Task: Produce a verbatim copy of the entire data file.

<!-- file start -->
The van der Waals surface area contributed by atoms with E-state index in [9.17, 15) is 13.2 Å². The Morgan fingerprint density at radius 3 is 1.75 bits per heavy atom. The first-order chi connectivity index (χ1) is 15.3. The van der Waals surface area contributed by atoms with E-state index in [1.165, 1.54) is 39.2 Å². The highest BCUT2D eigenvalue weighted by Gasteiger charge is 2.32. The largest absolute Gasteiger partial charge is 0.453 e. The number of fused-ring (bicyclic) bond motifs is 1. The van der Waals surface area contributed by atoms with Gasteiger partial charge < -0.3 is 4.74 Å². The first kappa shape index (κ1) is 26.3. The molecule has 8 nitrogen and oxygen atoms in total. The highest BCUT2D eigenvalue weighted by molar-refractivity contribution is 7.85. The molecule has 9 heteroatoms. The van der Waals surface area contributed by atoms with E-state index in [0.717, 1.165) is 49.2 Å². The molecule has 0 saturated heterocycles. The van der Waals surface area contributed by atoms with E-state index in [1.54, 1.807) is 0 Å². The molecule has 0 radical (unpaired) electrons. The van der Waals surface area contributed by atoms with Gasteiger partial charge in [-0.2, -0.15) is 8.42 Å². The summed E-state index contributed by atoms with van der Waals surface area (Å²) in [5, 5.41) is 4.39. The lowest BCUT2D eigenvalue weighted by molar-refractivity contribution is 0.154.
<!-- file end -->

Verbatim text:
The van der Waals surface area contributed by atoms with E-state index in [9.17, 15) is 13.2 Å². The Morgan fingerprint density at radius 3 is 1.75 bits per heavy atom. The first-order chi connectivity index (χ1) is 15.3. The van der Waals surface area contributed by atoms with E-state index in [1.165, 1.54) is 39.2 Å². The highest BCUT2D eigenvalue weighted by Gasteiger charge is 2.32. The largest absolute Gasteiger partial charge is 0.453 e. The number of fused-ring (bicyclic) bond motifs is 1. The van der Waals surface area contributed by atoms with Gasteiger partial charge < -0.3 is 4.74 Å². The first kappa shape index (κ1) is 26.3. The molecule has 8 nitrogen and oxygen atoms in total. The highest BCUT2D eigenvalue weighted by molar-refractivity contribution is 7.85. The molecule has 9 heteroatoms. The van der Waals surface area contributed by atoms with E-state index in [0.717, 1.165) is 49.2 Å². The molecule has 0 saturated heterocycles. The van der Waals surface area contributed by atoms with E-state index in [1.54, 1.807) is 0 Å². The molecule has 0 radical (unpaired) electrons. The van der Waals surface area contributed by atoms with Gasteiger partial charge in [-0.2, -0.15) is 8.42 Å². The summed E-state index contributed by atoms with van der Waals surface area (Å²) in [5, 5.41) is 4.39. The lowest BCUT2D eigenvalue weighted by molar-refractivity contribution is 0.154.